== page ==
National Armed Forces Day
Armed Forces Day is a special holiday for people all over the world to come together and thank the men and women of the United States Armed Forces. First conceived by President Harry S. Truman, the holiday was established in 1949. The creation of a single day celebration for all five branches of the United States military made sense due to its recent unification under the Department of Defense. Today, Armed Forces Day is celebrated on the third Saturday of every May, this year falling on May 21. Be sure to mark your calendar & support our military!
HISTORY OF NATIONAL ARMED FORCES DAY
The history of the United States Armed Forces spans over two centuries. The United States rapidly evolved from being a new nation fighting for independence against Great Britain between 1775 and 1783, to fighting in the landmark American Civil War from 1861 to 1865, to proving their valor and strength during World War II, and finally emerging as a world superpower towards the end of the 20th century. The U.S. armed forces comprise five branches of the military: the Army, Air Force, Navy, Marine Corps, and the Coast Guard.
The origin of the United States Army dates back to 1775 when the Continental Congress established the Continental Army, Continental Navy, and Continental Marines, commanded and led by General George Washington. This newly assembled military force fought the British during the American Revolutionary War with French soldiers by its side, leading to the Treaty of Paris and its independence. In 1789, the new Constitution delegated the president as the commander in chief of the military, with the authority to create laws, levy taxes, and declare war.
Ever since its formation, the primary responsibility of the Army division of the Armed Forces is to fight battles on land and deploy the military for takeover. The United States Army Corps of Engineers mainly control the rivers of inland America. Following the war against the British Army, the U.S. Army was still relatively small and operating in peacetime. This changed in the 1940s when the Air Force became a completely separate unit outside of the Army Air Forces. In 1947, control of the U.S. Army switched over from the War Department to the Defense Department.
The major wars that the U.S. Army participated in were the Indian Wars of the 1790s, the War of 1812, the American Civil War in 1861, the Spanish-American War of 1898, World Wars I and II in 1917 and 1941 respectively, the Korean War in 1950, and the Vietnam War in 1965. The U.S. military also took part in the Gulf War in 1991 and the war in Afghanistan.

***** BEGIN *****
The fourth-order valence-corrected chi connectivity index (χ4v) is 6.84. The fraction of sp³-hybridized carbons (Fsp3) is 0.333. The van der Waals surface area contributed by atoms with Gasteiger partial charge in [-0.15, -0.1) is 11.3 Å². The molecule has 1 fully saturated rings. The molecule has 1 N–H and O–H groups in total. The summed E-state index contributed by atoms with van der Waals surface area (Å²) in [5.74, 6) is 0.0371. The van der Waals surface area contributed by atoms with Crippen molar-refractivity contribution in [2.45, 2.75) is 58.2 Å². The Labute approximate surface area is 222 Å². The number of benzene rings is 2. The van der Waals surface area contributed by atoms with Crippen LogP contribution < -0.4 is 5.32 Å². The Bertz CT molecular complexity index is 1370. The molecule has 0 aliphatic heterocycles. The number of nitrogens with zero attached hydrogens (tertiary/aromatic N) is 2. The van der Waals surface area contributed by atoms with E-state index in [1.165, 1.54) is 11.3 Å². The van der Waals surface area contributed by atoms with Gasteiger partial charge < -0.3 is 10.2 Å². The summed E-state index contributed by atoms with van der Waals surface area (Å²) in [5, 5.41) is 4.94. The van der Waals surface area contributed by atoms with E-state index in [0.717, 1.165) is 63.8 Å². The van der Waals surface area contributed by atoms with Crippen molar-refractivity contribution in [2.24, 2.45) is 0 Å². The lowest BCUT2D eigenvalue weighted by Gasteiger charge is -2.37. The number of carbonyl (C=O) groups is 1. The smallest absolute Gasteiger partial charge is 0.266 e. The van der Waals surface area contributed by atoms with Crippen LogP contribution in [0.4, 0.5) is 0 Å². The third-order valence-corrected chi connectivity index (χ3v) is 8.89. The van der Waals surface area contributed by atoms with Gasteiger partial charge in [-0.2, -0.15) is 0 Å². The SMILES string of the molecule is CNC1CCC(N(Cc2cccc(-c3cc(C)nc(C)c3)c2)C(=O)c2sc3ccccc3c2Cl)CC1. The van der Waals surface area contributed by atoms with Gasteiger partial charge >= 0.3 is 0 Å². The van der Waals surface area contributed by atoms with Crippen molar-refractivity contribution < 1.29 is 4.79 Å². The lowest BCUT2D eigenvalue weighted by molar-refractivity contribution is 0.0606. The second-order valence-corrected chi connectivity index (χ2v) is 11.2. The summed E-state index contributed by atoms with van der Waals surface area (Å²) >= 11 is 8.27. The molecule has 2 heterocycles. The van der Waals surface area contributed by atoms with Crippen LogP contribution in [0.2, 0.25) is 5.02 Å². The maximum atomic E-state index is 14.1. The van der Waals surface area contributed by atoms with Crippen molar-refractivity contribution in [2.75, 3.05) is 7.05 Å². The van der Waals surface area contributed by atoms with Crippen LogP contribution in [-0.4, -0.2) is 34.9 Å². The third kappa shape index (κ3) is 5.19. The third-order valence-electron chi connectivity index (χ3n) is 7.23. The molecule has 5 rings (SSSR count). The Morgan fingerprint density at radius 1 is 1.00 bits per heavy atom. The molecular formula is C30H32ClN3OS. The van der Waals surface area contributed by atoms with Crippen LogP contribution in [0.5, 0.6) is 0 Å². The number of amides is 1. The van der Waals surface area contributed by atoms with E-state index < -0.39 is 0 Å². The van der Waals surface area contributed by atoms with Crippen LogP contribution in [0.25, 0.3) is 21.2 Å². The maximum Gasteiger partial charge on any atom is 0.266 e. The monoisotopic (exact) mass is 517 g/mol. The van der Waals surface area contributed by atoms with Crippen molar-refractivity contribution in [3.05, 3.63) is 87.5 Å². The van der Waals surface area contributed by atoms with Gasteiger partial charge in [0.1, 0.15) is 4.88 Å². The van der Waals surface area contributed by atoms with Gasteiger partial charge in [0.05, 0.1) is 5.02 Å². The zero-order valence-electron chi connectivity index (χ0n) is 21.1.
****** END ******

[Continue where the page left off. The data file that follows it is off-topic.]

As of 2019, the Armed Forces of America fall under the command of the Department of Defense and the Coast Guard, which is authorized by the Department of Homeland Security.
The President of the United States is the commander in chief and they exercise their authority through the Secretary of Defense and the Chairman of the Joint Chiefs of Staff, who supervises combat operations.
5 FUN FACTS ABOUT MILITARY UNIFORMS YOU NEVER KNEW
- The army changed from green to blue
Current army troops wear blue instead of green as a tribute to George Washington and the men in his first command.
- The Marine Corps wanted their uniforms to be unique
The Marine Corps went to the extent of including the letters “USMC” when designing their uniforms so that other branches wouldn’t be able to use their design.
- Stripes on Navy uniforms were a fashion choice
It turns out there’s no significance to the three pin-stripes on the Navy jumper other than the fact that a majority of the men were decorating their collars with various types of white stripes — so it became part of the uniform.
- Sailors wear bell-bottoms for a reason
The wide-bottomed pants that sailors famously wear are constructed that way so that they can easily be folded up when performing duties that involve them getting their feet wet.
- The flag patch is backwards on purpose
The American flag patch on military uniforms has the stars on the right and stripes on the left in order to give the effect that it’s blowing in the breeze.
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